Thursday, April 24, 2008

Saturday, April 19, 2008

Full moon and empty arms

My personal nightmare is the stuff that bad poetry is made of.

I guess I am doing what all grieving people do – hunting through 10 ½ years’ worth of journals, archived emails, chat transcripts, tarot readings, and I Ching readings, trying to recall Paul’s presence to my mind and heart and spirit.

Reading between every line of those divinations looking for hints and precursors and trends and energy movements. Thrashing around wishing those chat transcripts were more like our conversations in person, because we didn’t talk in chat like we did in person. I don’t figure most people do.

I can remember a time in recent years when he and I were hanging out and I had just come back from the studio, or I was about to go into the studio, for the recording of my piece “Ultralite” for Not Made of Stone. The lyrics were very much on my mind and I quoted a line: “If I brought you a pen that was perfect, on your birthday, what would you write?”

“A love letter to you,” Paul replied earnestly.

I blushed and grinned foolishly at him, placed my hand over my heart and fluttered it to illustrate what was going on inside me at that moment.

I don’t belong in this reality, or any reality where Paul is not.

Tuesday, April 01, 2008

Orpheus of Civic Center BART

The mythology and lore of Orpheus is long, deep, and wide. He is a lot more than the greatest musician of elder times. But lately my daily travels in the "underworld" of BART have led me to think of him and his wife, Eurydice, and his quest to bring her back from the land of the dead.

In the tunnels leading up and out of the underworld at Civic Center BART I've encountered two street musicians recently who have brought me to tears. The first was a violinist playing "Norwegian Wood" by the Beatles, and the second a tenor sax player who played "Someone to Watch Over Me". The sax player saw me crying as I gave him a donation and he declared that he hadn't had a reaction like mine "down here" in a long time.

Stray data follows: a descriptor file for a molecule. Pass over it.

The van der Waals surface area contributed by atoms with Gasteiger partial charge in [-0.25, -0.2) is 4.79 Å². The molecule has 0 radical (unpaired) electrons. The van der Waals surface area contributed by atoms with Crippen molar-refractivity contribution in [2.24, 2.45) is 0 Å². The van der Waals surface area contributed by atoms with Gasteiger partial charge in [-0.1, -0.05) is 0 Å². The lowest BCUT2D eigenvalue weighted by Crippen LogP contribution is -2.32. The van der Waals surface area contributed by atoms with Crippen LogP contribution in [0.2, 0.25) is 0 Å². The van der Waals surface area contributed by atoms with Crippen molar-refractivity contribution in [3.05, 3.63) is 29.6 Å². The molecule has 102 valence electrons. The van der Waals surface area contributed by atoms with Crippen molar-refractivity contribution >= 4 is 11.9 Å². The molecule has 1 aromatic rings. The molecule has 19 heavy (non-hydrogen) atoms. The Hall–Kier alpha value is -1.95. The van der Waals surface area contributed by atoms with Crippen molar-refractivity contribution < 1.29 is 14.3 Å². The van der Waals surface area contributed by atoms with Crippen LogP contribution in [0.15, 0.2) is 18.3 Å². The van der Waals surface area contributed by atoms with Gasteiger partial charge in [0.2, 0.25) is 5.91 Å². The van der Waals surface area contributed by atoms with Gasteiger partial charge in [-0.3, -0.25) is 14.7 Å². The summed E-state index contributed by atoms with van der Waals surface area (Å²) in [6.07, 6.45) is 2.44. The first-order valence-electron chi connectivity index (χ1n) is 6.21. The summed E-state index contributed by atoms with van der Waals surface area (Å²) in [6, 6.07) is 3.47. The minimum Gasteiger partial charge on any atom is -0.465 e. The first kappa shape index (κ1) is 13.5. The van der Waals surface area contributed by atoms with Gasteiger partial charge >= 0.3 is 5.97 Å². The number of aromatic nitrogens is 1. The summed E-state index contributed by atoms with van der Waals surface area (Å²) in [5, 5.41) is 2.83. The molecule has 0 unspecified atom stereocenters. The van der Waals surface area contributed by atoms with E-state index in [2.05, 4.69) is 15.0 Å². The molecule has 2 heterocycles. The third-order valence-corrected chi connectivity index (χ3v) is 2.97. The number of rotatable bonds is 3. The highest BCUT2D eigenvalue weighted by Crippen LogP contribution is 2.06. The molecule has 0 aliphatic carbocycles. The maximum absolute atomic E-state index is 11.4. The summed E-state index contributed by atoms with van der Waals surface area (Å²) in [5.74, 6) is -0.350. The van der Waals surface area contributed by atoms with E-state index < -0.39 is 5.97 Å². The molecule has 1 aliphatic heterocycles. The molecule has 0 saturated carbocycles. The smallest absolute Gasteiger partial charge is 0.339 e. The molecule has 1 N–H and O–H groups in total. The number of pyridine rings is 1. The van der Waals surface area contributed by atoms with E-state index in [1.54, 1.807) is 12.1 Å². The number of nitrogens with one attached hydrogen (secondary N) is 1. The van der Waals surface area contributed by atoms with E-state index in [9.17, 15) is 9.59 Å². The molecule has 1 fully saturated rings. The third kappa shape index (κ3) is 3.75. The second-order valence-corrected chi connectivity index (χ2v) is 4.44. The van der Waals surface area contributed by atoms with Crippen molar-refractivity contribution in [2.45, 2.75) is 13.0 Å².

I said, "I wish your music could bring my man back to life."

I wondered if Tartarus could be found down in the bowels of the Transbay Tube. I wondered if the river Styx might be somewhere under the Bay, and if Charon might be a BART operator. Cerberus might be lurking on a hidden platform to prevent unauthorized passengers detraining.

I wondered if there were souls down there who might emerge, drawn by the artistry of street musicians in the BART stations. If I rode BART around the Bay Area long enough, might I find Paul peering in at a window of one of the trains? Could I charm Hades and Persephone into letting him go, with one of my poems or an improvisation on the bass flute? If I got him to follow me, could I lead him back to the land of the living, as long as I held fast to my faith, and didn't look back to see if he was really back there?

Orpheus must have been just as devastated by his loss as I am. Perhaps his faith was shattered by the blow, as mine has been, so much of my faith in humanity having come from knowing Paul. And there Orpheus was, unable to resist turning around to check on Eurydice and whether she was really back there following him up the escalator. Maybe he worried that she didn't have a ticket, and that she'd end up on one side of the turnstile and him on the other. She would have to illegally jump over. So being as big a worrier as I am he turned around and looked back, and the rest, as they say, is myth.